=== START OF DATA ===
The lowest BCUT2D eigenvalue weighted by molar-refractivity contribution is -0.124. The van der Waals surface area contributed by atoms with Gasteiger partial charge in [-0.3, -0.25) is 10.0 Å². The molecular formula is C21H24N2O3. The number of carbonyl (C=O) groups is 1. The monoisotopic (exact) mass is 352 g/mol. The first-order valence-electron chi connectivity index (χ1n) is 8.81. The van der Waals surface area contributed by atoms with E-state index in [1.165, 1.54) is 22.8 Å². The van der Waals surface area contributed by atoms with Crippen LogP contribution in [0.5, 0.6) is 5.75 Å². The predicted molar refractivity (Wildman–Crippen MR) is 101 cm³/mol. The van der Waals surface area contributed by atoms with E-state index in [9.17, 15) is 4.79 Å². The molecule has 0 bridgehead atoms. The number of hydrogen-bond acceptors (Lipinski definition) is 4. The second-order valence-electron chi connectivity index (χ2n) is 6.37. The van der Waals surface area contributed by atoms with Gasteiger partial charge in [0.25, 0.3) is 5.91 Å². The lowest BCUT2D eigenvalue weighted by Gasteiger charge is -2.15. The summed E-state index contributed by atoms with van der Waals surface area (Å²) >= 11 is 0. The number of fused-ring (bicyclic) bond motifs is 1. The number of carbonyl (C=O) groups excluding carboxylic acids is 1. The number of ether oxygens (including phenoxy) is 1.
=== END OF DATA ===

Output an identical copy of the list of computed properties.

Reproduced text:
The lowest BCUT2D eigenvalue weighted by molar-refractivity contribution is -0.124. The van der Waals surface area contributed by atoms with Gasteiger partial charge in [-0.3, -0.25) is 10.0 Å². The molecular formula is C21H24N2O3. The number of carbonyl (C=O) groups is 1. The monoisotopic (exact) mass is 352 g/mol. The first-order valence-electron chi connectivity index (χ1n) is 8.81. The van der Waals surface area contributed by atoms with E-state index in [1.165, 1.54) is 22.8 Å². The van der Waals surface area contributed by atoms with Crippen LogP contribution in [0.5, 0.6) is 5.75 Å². The predicted molar refractivity (Wildman–Crippen MR) is 101 cm³/mol. The van der Waals surface area contributed by atoms with E-state index in [9.17, 15) is 4.79 Å². The molecule has 0 bridgehead atoms. The number of hydrogen-bond acceptors (Lipinski definition) is 4. The second-order valence-electron chi connectivity index (χ2n) is 6.37. The van der Waals surface area contributed by atoms with Gasteiger partial charge in [0.25, 0.3) is 5.91 Å². The lowest BCUT2D eigenvalue weighted by Gasteiger charge is -2.15. The summed E-state index contributed by atoms with van der Waals surface area (Å²) >= 11 is 0. The number of fused-ring (bicyclic) bond motifs is 1. The number of carbonyl (C=O) groups excluding carboxylic acids is 1. The number of ether oxygens (including phenoxy) is 1.